“Yes,” said Edna, “there is more of it,” and she began to read again:
“’I intended to stop here and give you the rest of the matter in another letter, but now, as I have a good chance to write, I think it is better to keep on, although this letter is already as long as the pay-roll of the navy. When I told Shirley about the gold, he made a bounce pretty nearly as big as the others, but this time I had him in a stout arm-chair, and he did no damage. He had in his pocket one of the gold bars he spoke of, and I had one of mine in my trunk, and when we put them together they were as like as two peas. What I told him dazed him at first, and he did not seem properly to understand what it all meant, but, after a little, a fair view of it came to him, and for hours we talked over the matter. Who the man was who had gone there after we left did not matter, for he could never come hack again.
“’We decided that what we should do was to go and get that gold as soon as possible, and Shirley agreed to go with me. He believed we could trust Burke to join us, and, with my four black men,—who have really become good sailors,—we would have a crew of seven men altogether, with which we could work a fair-sized brig to Havre or some other French port. Before he went away our business was settled. He agreed to go with me as first mate, to do his best to help me get that gold to France, to consider the whole treasure as mine, because I had discovered it,—I explained the reason to him, as I did to you,—and to accept as regular pay one hundred dollars a day, from then until we should land the cargo in a European port, and then to leave it to me how much more I would give him. I told him there were a lot of people to be considered, and I was going to try to make the division as fair as possible, and he said he was willing to trust it to me.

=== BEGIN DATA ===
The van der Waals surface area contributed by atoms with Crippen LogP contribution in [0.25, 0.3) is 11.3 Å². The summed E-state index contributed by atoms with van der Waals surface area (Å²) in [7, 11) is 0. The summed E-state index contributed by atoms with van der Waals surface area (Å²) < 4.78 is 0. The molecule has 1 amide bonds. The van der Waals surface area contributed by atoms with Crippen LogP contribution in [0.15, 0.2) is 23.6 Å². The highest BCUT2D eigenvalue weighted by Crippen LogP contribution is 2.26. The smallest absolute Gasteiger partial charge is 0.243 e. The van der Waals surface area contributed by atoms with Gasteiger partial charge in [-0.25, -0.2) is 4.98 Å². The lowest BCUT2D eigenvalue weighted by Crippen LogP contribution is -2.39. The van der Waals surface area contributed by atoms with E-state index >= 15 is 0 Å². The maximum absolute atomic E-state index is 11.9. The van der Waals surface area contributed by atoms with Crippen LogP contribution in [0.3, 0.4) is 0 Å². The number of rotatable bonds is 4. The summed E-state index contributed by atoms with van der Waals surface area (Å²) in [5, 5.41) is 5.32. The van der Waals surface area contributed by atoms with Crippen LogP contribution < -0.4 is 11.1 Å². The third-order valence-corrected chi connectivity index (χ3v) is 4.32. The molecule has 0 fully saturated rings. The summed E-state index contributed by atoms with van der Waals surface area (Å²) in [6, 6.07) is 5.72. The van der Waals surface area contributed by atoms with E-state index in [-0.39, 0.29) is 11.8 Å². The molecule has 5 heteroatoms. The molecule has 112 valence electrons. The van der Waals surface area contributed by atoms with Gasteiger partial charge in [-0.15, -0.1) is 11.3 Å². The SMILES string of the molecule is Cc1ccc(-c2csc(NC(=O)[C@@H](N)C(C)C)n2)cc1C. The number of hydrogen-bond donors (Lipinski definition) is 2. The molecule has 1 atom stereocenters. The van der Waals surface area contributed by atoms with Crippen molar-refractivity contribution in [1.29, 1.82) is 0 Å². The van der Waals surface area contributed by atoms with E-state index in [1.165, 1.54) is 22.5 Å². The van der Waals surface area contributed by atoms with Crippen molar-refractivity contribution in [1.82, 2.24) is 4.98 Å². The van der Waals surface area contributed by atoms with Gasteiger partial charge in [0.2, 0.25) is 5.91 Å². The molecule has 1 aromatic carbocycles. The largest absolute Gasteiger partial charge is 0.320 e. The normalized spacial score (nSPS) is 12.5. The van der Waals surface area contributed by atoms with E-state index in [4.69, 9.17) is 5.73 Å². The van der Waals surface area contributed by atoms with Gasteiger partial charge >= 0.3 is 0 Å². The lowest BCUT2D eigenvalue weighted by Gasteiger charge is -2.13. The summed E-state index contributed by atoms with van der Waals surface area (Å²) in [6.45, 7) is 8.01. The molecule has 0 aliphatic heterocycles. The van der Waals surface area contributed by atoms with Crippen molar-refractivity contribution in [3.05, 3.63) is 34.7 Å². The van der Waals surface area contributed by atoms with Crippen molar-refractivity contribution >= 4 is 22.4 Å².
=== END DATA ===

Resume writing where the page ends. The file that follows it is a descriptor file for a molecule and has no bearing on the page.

“’If we did not get the gold, he was to have eighteen dollars a month for the time he sailed with me, and if we got safely back, I would give him his share of what I had already secured. He was quite sure that Burke would make the same agreement, and we telegraphed him to come immediately. I am going to be very careful about Burke, however, and sound him well before I tell him anything.
“’Yesterday we found our vessel. She arrived in port a few days ago, and is now unloading. She is a small brig, and I think she will do; in fact, she has got to do. By the time Burke gets here I think we shall be ready to sail. Up to that time we shall be as busy as men can be, and it will be impossible for me to go to San Francisco. I must attend to the shipping of the treasure I have stored in the City of Mexico. I shall send some to one place and some to another, but want it all turned into coin or bonds before I start. Besides, I must be on hand to see Burke the moment he arrives. I am not yet quite sure about him, and if Shirley should let anything slip while I was away our looked-for fortune might be lost to us.’